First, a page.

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Mayo GAA planning saga drags on

Sport
McHale Park saga drags on


Daniel Carey

MAYO GAA Board Secretary Seán Feeney expects An Bord Pleanála to rule on the McHale Park, Castlebar planning appeal in the next week.
But the Ballintubber clubman hit out at the length of time it has taken the planning board to make a decision on the controversial broadcasting tower and floodlights at the home of Mayo GAA. “It beggars belief how it has dragged on,” said Feeney, pointing out that it was almost a year since McHale Road residents had lodged their appeal to An Bord Pleanála.
With Mayo’s first National Football League match of 2011 provisionally fixed for Saturday night, February 5, Feeney told The Mayo News it was “a matter of urgency” to get a decision “one way or another”.
Mayo GAA Board need planning chiefs to rule in their favour if the Down match is to be played under floodlights – last February’s National League game against Galway was switched from a Saturday night to a Sunday after no decision was forthcoming from ABP.
Feeney now expects a ruling “by the end of the month”, but criticised the fact that the date for a verdict – originally fixed for April 29, 2010 – had been repeatedly altered.
“I can’t see how this body could consistently change the date without consultation, and without giving a reason. I know that other appeals that went in well after [this one] have been dealt with,” said the full-time official.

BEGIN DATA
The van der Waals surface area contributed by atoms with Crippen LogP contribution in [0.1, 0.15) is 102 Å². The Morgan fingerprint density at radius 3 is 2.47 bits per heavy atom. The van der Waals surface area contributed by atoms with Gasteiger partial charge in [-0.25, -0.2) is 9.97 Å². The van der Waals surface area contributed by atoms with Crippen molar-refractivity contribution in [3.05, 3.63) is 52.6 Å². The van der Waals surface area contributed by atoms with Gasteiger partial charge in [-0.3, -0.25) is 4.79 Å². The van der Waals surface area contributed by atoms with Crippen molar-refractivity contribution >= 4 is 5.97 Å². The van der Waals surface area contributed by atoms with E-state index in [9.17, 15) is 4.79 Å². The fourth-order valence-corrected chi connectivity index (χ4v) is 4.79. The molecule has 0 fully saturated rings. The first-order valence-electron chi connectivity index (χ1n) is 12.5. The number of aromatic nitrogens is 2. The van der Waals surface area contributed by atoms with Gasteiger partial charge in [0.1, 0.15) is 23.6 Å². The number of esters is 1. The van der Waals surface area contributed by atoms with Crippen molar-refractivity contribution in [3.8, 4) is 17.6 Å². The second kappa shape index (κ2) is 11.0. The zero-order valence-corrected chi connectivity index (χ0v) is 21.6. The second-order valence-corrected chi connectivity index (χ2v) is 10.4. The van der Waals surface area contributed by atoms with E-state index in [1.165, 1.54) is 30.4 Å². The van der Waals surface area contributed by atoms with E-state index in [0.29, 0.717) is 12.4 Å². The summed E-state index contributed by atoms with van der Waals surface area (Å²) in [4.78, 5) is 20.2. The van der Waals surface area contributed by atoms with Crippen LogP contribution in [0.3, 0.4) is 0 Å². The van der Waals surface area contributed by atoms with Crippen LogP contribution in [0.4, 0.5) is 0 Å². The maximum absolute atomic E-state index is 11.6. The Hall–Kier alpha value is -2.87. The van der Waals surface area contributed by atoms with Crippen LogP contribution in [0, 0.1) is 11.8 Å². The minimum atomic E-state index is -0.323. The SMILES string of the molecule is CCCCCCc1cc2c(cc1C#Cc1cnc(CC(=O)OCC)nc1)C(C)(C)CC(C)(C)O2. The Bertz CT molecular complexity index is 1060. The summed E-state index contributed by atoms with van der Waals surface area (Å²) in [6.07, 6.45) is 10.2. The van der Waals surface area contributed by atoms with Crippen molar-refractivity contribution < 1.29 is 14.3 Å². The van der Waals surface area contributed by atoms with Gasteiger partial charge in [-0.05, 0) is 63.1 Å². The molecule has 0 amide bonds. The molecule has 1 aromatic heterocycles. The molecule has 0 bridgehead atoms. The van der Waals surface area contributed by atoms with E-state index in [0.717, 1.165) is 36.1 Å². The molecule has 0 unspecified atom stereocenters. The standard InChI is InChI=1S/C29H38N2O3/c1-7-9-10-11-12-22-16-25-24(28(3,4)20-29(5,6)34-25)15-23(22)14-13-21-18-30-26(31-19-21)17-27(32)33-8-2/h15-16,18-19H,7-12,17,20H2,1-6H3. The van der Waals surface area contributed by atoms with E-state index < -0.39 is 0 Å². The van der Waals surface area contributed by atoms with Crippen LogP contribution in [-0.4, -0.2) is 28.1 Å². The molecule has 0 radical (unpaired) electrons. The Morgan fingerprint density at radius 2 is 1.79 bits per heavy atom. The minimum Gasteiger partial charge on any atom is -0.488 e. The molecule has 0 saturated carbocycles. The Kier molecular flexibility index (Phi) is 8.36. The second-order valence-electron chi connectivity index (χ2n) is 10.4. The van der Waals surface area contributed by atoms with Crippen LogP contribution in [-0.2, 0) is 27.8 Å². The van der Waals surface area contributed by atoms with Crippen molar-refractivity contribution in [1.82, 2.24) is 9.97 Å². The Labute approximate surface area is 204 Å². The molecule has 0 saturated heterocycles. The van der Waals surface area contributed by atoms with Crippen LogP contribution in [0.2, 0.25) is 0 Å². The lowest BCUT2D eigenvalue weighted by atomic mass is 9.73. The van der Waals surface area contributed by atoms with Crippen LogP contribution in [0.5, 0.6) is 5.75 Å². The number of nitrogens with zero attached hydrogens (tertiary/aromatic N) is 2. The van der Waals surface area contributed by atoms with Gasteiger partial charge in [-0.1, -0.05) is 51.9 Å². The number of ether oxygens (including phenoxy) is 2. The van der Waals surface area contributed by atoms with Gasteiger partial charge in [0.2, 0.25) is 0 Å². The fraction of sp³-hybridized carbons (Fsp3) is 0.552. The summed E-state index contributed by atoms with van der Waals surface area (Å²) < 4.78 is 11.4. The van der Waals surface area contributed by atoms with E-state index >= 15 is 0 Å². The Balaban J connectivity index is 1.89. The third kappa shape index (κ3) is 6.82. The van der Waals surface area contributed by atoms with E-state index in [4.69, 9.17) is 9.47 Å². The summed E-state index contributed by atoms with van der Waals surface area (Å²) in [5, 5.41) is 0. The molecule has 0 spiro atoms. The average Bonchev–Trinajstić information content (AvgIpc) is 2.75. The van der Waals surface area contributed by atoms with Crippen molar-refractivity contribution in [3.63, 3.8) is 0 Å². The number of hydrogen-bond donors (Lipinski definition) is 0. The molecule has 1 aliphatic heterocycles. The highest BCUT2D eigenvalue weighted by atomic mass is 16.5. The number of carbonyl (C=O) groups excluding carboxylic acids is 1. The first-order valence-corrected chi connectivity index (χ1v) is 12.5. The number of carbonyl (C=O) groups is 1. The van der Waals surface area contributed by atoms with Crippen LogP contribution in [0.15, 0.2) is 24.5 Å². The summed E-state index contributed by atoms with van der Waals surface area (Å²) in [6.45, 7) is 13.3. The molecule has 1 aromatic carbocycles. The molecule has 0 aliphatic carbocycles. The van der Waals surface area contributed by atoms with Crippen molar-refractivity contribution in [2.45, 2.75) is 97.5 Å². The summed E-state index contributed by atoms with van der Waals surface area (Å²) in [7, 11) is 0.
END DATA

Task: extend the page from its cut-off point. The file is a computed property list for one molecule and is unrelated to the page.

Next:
Mark Masterson of An Bord Pleanála said both the residents’ appeal over the broadcasting tower and Castlebar Town Council’s referral over whether Mayo GAA Board needed planning permission to move the floodlights from their original intended position were “with the inspector”. The ABP spokesman said the delay in the 11-month consideration period could be attributed to the fact that “there was further information requested” on the matter “early in the year”.
Cllr Michael Kilcoyne, an outspoken critic of the GAA’s handling of the McHale Park development, said the issue “could be resolved in the morning” if the GAA took down the controversial broadcasting tower. He added: “I think they’re a bit presumptuous in scheduling a game [at night], because even when a decision does come, it may not be the one they want. I think it’ll be a good while yet until the lights shine in McHale Park.”